Humans are a profoundly empathic species. Although intra-species adoption is rarely observed in other social animals, we are the only creatures who routinely and willingly care for orphaned animals of other species. Almost anyone, if given the chance, would gladly take an orphaned baby bird under wing and raise it to adulthood.
Many people are faced with this decision. If you or your child has found an orphaned baby bird, you’re probably tempted to take care of it. But this is only rarely an appropriate decision. Here are some tips on what to do if you find an orphaned baby bird.
1. Understand that it’s probably not an orphan. Almost all baby birds that people find are not orphans. Rather, they are fledglings who have recently left the nest and haven’t yet mastered the skill of flight. Because of this, our intervention is unnecessary and will probably do more harm than good. If you find a fledgling– not an orphaned baby bird– you should leave it alone.
2. Know an orphan from a fledgling. Allow the bird to stand on your finger. Can he grip firmly and maintain something of a balance? If so, he’s old enough and mature enough to survive with no problem without human intervention. The best thing to do under this circumstance is to leave the “orphaned” bird alone in an area that is safe from cats and lawnmowers.
3. If the bird is too young to leave the nest— that is, if he can’t yet stand on your finger– give him back to his parents. Search high and low for his nest– it’s most likely in a nearby bush or tree. When you find it, gently place the baby bird back. His parents, who have probably been watching he entire scene, will probably return to him quickly.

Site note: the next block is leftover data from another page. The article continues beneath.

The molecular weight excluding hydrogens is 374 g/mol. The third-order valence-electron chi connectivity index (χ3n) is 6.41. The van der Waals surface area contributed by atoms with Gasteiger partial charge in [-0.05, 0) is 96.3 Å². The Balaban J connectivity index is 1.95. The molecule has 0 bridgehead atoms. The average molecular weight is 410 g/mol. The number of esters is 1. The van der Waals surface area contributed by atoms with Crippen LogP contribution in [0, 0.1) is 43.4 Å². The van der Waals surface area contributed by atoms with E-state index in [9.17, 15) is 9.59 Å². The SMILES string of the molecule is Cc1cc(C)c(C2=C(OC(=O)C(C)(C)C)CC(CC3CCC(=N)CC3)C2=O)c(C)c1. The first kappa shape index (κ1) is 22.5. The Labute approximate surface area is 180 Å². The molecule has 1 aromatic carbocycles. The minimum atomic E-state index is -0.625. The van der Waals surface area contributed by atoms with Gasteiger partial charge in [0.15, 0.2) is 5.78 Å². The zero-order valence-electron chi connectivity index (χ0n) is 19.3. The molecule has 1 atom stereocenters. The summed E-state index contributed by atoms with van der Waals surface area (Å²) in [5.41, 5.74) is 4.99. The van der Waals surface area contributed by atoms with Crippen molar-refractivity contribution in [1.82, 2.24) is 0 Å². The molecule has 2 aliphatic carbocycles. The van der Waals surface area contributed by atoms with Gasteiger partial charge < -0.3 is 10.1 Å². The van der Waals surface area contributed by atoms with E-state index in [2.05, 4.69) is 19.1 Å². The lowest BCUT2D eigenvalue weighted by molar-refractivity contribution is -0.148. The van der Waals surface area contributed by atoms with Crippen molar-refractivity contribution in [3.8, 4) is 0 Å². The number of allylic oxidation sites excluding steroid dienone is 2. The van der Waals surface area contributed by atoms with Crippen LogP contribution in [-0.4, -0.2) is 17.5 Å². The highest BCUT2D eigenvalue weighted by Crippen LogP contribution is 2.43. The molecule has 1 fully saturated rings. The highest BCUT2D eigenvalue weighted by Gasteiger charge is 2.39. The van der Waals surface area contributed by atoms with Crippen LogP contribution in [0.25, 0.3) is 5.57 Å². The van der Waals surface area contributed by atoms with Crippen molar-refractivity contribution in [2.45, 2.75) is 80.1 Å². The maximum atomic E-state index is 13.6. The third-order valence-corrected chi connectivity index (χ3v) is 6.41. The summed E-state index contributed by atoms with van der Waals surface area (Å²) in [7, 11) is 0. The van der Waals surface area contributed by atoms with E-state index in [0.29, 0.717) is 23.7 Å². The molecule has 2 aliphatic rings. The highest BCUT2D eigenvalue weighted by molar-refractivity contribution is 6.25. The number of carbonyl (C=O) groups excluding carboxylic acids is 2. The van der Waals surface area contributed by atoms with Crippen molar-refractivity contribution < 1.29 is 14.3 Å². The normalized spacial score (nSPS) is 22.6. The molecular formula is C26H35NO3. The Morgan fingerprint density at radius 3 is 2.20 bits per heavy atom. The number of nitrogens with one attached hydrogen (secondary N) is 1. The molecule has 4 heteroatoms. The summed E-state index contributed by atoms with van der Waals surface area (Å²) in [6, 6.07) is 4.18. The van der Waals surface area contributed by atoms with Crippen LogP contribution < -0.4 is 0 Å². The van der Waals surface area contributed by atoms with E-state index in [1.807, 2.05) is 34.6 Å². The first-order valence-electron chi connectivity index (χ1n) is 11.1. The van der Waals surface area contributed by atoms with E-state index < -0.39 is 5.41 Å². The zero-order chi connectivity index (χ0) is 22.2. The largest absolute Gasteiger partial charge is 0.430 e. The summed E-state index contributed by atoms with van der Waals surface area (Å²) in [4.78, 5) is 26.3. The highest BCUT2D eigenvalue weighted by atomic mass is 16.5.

4. If the “orphaned” bird is injured, take him to a veterinarian. Unless you are a veterinarian yourself, you absolutely can not rely on DIY instructions to rescue an injured bird. If his wing or foot is broken, his best chance for survival will involve expert veterinary care and rehabilitation. Do not try to set bones or create splints by yourself– this is cruel and not in the animal’s best interest.
5. If the baby bird is actually an orphan, he will need an expert to hand-raise him. If you watch the baby bird from a distance and an adult doesn’t return to him within two hours, you can bet that they are, in fact, deceased. In this situation, you should call your local Fish and Wildlife Department as soon as possible. It’s unlikely that you can successfully raise the orphaned baby bird yourself– they require around-the-clock feeding every 15 to 20 minutes and usually die even with “good” care by amateurs.
People who try to raise orphaned baby birds generally have good intentions, but this is a situation in which our intervention does far more harm than good. If you are interested in raising orphaned, sick or injured animals as a career, the best thing to do is to seek formal training in veterinary medicine and wildlife management.
The Cornell University of Ornithology offers more information about handling “orphaned” baby birds.